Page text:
Azariah’s trio of works (2011; 2012a; 2012b) examining the relationship between form and content in the travel blogosphere may be read collectively in order to provide a practical insight into the parameters of travel blog discourse. This is found to be: ‘heteroglossic’ in its mixing of traveller and tourist rhetoric (Azariah, 2012b), outwardly motivated as is the blogger’s position in an online network (Azariah, 2012a), and, shaped by the formal conventions of the blogosphere (Azariah, 2011).

In using these works as a frame for travel blog discourse, I am able to consider how the responsibility of having my own travel stories conform to the genre inevitably affects my physical experience of the landscape and travel itself. Here I ask some key questions relating to the transforming of my personal experience into blog content: where does the information in blog posts come from? By what process is it taken from the landscape? And, how does its end form reflect the physical experiences of the traveller?

The information featured in my blog posts can be regarded as coming directly from the landscape. It is things that I have seen or done myself — physical experiences that I have had — rather than events or experiences I have been told about or recommended. The processes by which blog content is recorded are multifaceted, including the use of small notebooks in which I transcribed textual impressions of the landscape, as well as my camera to take photos and video. However, these impressions were never uploaded to my blog in an unedited form.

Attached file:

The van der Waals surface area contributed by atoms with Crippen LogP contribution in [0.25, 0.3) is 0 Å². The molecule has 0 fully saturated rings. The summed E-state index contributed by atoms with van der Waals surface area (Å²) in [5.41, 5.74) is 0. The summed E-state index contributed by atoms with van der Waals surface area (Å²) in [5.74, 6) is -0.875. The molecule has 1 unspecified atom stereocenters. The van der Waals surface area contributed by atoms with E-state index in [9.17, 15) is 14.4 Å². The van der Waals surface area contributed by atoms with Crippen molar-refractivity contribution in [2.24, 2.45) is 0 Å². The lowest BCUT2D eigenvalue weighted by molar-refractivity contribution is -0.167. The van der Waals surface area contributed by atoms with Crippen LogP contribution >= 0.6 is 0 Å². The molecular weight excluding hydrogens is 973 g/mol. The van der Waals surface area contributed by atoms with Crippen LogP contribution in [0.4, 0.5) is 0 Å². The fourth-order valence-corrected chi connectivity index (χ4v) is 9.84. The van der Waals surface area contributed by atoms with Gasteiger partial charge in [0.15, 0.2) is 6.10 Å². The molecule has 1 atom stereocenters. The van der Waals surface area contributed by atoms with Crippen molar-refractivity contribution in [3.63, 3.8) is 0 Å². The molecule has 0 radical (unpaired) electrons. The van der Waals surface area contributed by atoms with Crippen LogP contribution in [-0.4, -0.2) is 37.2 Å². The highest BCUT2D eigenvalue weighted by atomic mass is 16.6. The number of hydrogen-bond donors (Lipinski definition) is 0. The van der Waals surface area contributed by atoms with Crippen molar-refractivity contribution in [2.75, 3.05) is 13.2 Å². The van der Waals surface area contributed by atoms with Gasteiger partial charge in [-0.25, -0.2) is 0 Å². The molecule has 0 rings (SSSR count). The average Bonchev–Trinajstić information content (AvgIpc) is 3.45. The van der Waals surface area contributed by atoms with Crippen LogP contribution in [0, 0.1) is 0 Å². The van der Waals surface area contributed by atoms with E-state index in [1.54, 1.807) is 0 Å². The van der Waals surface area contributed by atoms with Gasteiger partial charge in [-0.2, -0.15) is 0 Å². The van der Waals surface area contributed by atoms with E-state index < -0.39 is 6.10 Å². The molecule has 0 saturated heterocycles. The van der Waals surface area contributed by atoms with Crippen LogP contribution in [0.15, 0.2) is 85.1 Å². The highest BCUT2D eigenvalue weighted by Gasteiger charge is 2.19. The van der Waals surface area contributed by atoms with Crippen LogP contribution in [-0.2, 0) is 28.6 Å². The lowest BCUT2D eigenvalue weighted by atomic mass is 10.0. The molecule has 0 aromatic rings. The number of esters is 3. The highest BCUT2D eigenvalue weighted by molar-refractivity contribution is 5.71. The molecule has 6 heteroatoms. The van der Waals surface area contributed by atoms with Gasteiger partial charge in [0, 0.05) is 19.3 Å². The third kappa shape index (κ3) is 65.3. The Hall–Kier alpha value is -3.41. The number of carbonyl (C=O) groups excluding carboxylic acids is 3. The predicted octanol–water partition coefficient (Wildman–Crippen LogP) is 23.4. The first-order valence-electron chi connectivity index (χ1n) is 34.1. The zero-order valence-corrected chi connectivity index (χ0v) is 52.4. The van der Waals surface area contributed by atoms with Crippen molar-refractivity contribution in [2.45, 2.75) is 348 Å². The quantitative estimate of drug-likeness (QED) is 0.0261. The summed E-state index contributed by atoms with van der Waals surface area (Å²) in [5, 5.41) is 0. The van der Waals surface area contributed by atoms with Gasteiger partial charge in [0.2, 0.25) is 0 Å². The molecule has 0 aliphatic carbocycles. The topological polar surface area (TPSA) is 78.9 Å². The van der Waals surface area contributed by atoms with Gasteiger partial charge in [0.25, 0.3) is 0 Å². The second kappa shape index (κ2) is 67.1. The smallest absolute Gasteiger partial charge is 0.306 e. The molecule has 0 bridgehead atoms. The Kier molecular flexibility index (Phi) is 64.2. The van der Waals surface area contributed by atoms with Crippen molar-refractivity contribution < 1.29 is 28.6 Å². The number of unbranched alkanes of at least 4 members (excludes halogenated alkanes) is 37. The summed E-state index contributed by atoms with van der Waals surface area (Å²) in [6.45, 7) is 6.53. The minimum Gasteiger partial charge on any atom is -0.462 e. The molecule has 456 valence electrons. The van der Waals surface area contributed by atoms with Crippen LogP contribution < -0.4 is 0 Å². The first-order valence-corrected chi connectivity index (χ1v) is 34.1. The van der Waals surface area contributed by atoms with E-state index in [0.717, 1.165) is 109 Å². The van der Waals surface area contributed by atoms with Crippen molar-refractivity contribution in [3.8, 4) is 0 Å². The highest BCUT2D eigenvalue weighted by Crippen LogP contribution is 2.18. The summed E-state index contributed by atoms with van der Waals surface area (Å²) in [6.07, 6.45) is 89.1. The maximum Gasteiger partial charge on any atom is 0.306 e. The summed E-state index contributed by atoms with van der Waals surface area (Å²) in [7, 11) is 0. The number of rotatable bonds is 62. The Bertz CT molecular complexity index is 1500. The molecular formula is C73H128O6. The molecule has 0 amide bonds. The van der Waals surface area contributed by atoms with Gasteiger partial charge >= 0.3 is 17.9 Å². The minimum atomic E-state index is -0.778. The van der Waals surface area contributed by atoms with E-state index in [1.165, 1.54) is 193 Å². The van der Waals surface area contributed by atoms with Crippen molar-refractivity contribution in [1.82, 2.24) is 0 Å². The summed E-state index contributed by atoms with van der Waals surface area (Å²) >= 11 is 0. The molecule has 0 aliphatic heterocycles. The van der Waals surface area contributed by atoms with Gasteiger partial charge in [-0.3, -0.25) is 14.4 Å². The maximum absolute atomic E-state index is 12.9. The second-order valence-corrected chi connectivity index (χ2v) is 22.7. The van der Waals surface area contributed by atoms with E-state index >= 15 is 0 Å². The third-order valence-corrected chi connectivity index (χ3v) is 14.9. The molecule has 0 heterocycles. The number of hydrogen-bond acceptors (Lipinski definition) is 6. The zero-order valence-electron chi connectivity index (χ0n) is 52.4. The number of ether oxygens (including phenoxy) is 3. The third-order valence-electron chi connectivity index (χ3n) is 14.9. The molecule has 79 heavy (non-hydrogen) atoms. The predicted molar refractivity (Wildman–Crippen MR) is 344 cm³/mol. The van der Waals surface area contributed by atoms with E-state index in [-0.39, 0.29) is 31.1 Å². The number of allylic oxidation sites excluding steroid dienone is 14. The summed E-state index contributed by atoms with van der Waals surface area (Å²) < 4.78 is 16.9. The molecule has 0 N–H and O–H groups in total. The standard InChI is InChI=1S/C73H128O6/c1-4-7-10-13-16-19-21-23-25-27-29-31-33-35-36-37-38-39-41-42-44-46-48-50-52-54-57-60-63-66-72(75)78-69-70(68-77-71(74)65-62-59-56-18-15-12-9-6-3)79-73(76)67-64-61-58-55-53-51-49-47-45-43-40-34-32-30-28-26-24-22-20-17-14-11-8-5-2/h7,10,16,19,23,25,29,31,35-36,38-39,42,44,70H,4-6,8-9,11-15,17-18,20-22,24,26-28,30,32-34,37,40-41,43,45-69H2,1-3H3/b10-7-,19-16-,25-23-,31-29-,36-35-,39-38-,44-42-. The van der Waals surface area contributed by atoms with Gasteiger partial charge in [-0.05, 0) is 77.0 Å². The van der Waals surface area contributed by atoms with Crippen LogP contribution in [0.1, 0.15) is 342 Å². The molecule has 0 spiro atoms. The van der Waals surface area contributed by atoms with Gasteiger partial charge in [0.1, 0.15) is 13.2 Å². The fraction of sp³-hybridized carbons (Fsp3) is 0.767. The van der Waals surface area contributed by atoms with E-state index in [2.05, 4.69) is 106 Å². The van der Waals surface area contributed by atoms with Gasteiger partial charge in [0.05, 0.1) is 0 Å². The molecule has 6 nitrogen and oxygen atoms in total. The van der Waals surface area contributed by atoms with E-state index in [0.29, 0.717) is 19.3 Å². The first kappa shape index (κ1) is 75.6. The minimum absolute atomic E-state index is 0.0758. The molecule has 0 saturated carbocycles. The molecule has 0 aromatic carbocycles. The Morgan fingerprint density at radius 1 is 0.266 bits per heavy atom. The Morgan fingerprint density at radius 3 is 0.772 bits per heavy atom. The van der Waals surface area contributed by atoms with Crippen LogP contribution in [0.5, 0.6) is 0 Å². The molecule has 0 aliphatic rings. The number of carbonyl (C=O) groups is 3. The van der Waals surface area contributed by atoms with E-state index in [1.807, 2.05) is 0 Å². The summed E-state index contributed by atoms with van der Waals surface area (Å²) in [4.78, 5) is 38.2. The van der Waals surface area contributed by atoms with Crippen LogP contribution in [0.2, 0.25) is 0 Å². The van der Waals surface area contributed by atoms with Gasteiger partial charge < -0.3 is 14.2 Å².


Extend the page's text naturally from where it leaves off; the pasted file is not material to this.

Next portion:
The process of making a blog post always necessitates a period of review and reflection equivalent to what Papacharrisi [4] has referred to as “redaction” — the editing of an online post so as to project particular facets of selfhood (also, Papacharissi and Eastman, 2012). Mostly, the goal behind this process of redaction was to present my experiences — or the recordings I took at this time — in a way that fit within typical travel blog discourse and which consequently I felt my audience would understand and enjoy.

I see this process of redaction in a blog post of mine relating my opinion on the workings of two garbage trucks I spied during the course of my wanderings. The language which I use in this post is assertive and knowledgeable, leaving no doubts as to the personal importance of these events to me: